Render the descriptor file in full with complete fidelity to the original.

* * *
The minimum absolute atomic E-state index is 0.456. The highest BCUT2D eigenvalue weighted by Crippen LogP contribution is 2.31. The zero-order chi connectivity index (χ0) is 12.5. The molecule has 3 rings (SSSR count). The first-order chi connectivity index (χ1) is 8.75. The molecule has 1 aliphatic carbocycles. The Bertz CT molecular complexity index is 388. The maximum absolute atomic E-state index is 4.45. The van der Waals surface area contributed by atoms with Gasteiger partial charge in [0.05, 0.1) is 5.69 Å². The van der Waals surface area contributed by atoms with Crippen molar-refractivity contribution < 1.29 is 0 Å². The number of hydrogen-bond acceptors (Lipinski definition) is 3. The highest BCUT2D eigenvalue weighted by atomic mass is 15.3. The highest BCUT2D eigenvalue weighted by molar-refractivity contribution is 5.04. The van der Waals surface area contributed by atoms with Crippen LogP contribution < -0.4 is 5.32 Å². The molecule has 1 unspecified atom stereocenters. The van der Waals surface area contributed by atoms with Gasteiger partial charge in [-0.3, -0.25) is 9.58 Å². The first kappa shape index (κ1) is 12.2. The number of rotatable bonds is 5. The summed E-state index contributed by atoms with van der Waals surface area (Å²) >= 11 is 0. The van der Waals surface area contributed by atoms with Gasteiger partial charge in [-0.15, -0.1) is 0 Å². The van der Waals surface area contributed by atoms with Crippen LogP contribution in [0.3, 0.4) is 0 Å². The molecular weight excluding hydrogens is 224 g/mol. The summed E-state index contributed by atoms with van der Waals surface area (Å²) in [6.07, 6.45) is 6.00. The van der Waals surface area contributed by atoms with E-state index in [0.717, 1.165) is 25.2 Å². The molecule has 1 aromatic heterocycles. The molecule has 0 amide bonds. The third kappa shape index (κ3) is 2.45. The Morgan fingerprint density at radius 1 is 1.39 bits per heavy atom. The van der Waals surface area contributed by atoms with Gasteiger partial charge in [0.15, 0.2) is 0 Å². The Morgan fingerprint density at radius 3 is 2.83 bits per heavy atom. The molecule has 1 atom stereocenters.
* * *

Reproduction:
The minimum absolute atomic E-state index is 0.456. The highest BCUT2D eigenvalue weighted by Crippen LogP contribution is 2.31. The zero-order chi connectivity index (χ0) is 12.5. The molecule has 3 rings (SSSR count). The first-order chi connectivity index (χ1) is 8.75. The molecule has 1 aliphatic carbocycles. The Bertz CT molecular complexity index is 388. The maximum absolute atomic E-state index is 4.45. The van der Waals surface area contributed by atoms with Gasteiger partial charge in [0.05, 0.1) is 5.69 Å². The van der Waals surface area contributed by atoms with Crippen molar-refractivity contribution < 1.29 is 0 Å². The number of hydrogen-bond acceptors (Lipinski definition) is 3. The highest BCUT2D eigenvalue weighted by atomic mass is 15.3. The highest BCUT2D eigenvalue weighted by molar-refractivity contribution is 5.04. The van der Waals surface area contributed by atoms with Crippen LogP contribution < -0.4 is 5.32 Å². The molecule has 1 unspecified atom stereocenters. The van der Waals surface area contributed by atoms with Gasteiger partial charge in [-0.3, -0.25) is 9.58 Å². The first kappa shape index (κ1) is 12.2. The number of rotatable bonds is 5. The summed E-state index contributed by atoms with van der Waals surface area (Å²) >= 11 is 0. The van der Waals surface area contributed by atoms with Gasteiger partial charge in [-0.15, -0.1) is 0 Å². The van der Waals surface area contributed by atoms with Crippen LogP contribution in [0.3, 0.4) is 0 Å². The molecular weight excluding hydrogens is 224 g/mol. The summed E-state index contributed by atoms with van der Waals surface area (Å²) in [6.07, 6.45) is 6.00. The van der Waals surface area contributed by atoms with E-state index in [0.717, 1.165) is 25.2 Å². The molecule has 1 aromatic heterocycles. The molecule has 0 amide bonds. The third kappa shape index (κ3) is 2.45. The Morgan fingerprint density at radius 1 is 1.39 bits per heavy atom. The van der Waals surface area contributed by atoms with Gasteiger partial charge in [0.15, 0.2) is 0 Å². The Morgan fingerprint density at radius 3 is 2.83 bits per heavy atom. The molecule has 1 atom stereocenters.